College sports: Name, image, likeness legislation bill to be introduced in Ohio legislature

Ohio Rep. Niraj Antani, R-Miamisburg, has introduced a bill designed to ease barriers for people getting into the trucking profession. JIM OTTE/STAFF
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Ohio Rep. Niraj Antani, R-Miamisburg, has introduced a bill designed to ease barriers for people getting into the trucking profession. JIM OTTE/STAFF

COLUMBUS — Ohio is joining the wave of states with plans to at least consider prohibiting colleges in the state from preventing college athletes in the state from profiting from their name, image and likeness.

State Sen. Niraj Antani (R-Miamisburg) unveiled the bill Monday afternoon at a press conference on the campus of Ohio State.

An Ohio State grad, Antani said the issue has been on his radar since he was a student and saw firsthand how athletes struggled to make ends meet while restricted on how they could make money.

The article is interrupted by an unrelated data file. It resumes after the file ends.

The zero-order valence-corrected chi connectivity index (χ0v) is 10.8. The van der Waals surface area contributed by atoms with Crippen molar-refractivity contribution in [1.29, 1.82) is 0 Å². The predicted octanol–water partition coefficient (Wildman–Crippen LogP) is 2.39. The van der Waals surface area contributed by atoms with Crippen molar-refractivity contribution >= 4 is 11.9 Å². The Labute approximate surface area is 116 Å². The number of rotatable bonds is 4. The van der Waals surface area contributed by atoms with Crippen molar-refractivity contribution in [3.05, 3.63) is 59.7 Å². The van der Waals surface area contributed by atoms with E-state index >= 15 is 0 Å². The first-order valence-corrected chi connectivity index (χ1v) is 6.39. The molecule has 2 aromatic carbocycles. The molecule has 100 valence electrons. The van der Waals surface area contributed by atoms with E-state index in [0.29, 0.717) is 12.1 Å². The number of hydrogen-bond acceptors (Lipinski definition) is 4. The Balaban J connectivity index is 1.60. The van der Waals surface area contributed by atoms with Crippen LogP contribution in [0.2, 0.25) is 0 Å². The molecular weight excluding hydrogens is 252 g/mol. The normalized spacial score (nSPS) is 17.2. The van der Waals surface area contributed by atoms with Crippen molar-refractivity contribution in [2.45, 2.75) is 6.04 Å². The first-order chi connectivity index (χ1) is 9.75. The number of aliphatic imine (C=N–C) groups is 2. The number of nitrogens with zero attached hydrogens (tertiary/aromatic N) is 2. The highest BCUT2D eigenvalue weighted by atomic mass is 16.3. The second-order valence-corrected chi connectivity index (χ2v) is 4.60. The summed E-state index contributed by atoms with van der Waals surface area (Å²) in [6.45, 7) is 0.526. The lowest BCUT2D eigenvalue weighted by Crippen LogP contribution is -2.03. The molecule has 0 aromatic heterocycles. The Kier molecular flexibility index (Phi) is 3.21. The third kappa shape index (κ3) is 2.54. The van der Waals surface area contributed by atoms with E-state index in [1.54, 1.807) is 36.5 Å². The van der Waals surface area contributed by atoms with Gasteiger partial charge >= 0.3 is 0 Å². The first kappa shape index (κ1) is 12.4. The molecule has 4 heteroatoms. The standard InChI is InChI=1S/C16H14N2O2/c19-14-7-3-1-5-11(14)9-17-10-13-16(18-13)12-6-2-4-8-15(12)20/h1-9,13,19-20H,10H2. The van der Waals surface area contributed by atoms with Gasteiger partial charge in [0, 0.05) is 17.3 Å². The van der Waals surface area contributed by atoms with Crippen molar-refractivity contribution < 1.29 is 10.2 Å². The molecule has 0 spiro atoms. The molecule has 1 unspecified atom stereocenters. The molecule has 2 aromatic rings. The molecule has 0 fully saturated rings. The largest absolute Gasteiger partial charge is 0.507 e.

“Not every student athlete has a scholarship and even for those that do, it may only cover their cost of attendance, leaving little left over for living expenses,” Antani said. “These college students should be able to benefit from their own name, image, and likeness. Most will not get endorsement deals from major shoe and apparel companies, but rather from their hometown businesses, such as an auto dealer or bookstore. My bill legalizes this in a safe and reasonable manner.”

If passed, the bill would go into effect July 1.

That is the day five other states have laws already set to go into effect, raising concerns about an uneven playing field.

Legislation is also being discussed at the federal level, and changes to NCAA rules have been discussed but so far not finalized or given final approval.

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